Auburn native Michael Lynch didn't travel on an airplane until he was around 23, but now he's in the air every month.
Lynch said his parents were "terrified of big cities," so his family rarely left Auburn while he was growing up. Now an author, professor and director of the Center for Mechanisms of Evolution at Arizona State University, he travels nationally and internationally to give talks and attend other events. He said he's thrilled to have made contacts across the globe and encountered different cultures along the way.
Lynch is one of five former Auburn Enlarged City School District students who will be inducted into the Auburn Alumni Hall of Distinction by the Auburn Education Foundation May 17. Lynch, who graduated from East High School in 1969, was surprised by the acknowledgement, as he said he doesn't have any family members who live in Auburn anymore.
"It was just quite interesting that somebody from Auburn would have any idea who I was any longer, and it's somewhat of an honor that goes all the way back to your high school roots," he said.
Lynch has been keenly interested in biology for as long as he can remember, he said. Though his career was focused on ecology on first, and he has tackled subjects such as cell biology and genetics, he said he now primarily focuses on understanding the process of evolution and how it occurs.
The math teachers Lynch had at Auburn schools helped spark his interest in the subject, Lynch said. While he didn't realize the overlap between biology and math at the time, a lot of the work he does now deals with mathematical theory.
Lynch received a bachelor's degree in biology from St. Bonaventure University in 1973 and a doctorate in ecology and behavioral biology from the University of Minnesota in 1977. His career before he joined Arizona State included teaching subjects like biology, physics and computer science at institutions such as Indiana University and the University of Oregon. He has written or co-written four books and over 250 papers, and has held positions with various scientific groups over the years, including president of the Genetics Society of America from 2013 to 2016 and president of the Society for Molecular Biology and Evolution.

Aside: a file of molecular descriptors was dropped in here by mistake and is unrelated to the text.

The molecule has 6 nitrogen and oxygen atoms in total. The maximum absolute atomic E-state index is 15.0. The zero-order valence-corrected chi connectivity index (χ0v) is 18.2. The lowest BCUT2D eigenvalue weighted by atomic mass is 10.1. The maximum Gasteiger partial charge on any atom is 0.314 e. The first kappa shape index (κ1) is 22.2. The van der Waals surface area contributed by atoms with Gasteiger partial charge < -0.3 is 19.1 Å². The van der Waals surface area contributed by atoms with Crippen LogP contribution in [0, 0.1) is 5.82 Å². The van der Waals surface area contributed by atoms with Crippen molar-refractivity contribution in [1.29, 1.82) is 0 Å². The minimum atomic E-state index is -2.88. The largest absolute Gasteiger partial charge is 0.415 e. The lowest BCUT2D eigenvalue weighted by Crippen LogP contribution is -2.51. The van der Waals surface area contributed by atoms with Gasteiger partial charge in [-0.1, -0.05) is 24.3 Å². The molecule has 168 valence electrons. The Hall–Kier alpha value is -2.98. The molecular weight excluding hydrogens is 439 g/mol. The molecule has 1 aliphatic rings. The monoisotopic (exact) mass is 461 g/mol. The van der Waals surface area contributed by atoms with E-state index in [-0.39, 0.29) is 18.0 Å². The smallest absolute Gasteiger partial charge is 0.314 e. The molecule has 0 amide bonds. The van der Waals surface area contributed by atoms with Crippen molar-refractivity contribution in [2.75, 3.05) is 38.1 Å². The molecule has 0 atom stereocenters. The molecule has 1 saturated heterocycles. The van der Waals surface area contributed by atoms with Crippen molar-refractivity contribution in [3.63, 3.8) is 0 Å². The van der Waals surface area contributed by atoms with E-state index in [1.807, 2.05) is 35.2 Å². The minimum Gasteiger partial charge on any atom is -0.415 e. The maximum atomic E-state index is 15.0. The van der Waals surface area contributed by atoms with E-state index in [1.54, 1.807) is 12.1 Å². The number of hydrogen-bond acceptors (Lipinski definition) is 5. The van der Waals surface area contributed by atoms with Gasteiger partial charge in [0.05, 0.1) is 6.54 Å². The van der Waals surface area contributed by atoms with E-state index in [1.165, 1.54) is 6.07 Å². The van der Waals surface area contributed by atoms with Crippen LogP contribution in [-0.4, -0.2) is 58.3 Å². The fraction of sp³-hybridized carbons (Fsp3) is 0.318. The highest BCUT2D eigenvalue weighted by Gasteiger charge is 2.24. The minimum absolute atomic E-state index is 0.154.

When Lynch talked about his advice for current Auburn graduates, he said he believes they should follow their interests.
"Not everybody ever develops a passion for something," he said. "But if you've got one, there's a lot of opportunities out there for someone who's got enough ambition to follow their interest."
Maureen Coleman, an Auburn High School Class of 1998 graduate and an assistant professor at the University of Chicago, nominated Lynch for the Hall of Distinction honor. Coleman said in an email that she had read his work in the past and decided to look him up in 2012 after he gave a research seminar in Chicago. She said she was shocked to find that Lynch also hailed from Auburn.
Coleman said she nominated Lynch because "he is an influential and successful scientist," adding that she hopes showcasing someone from Auburn who is involved in science will encourage current students to pursue such careers.
"He is at the forefront of science, combining cell biology and evolution, and his books and articles have been very influential. He truly stands out among the top biologists in the world — and I am thrilled that we share a hometown!" Coleman said.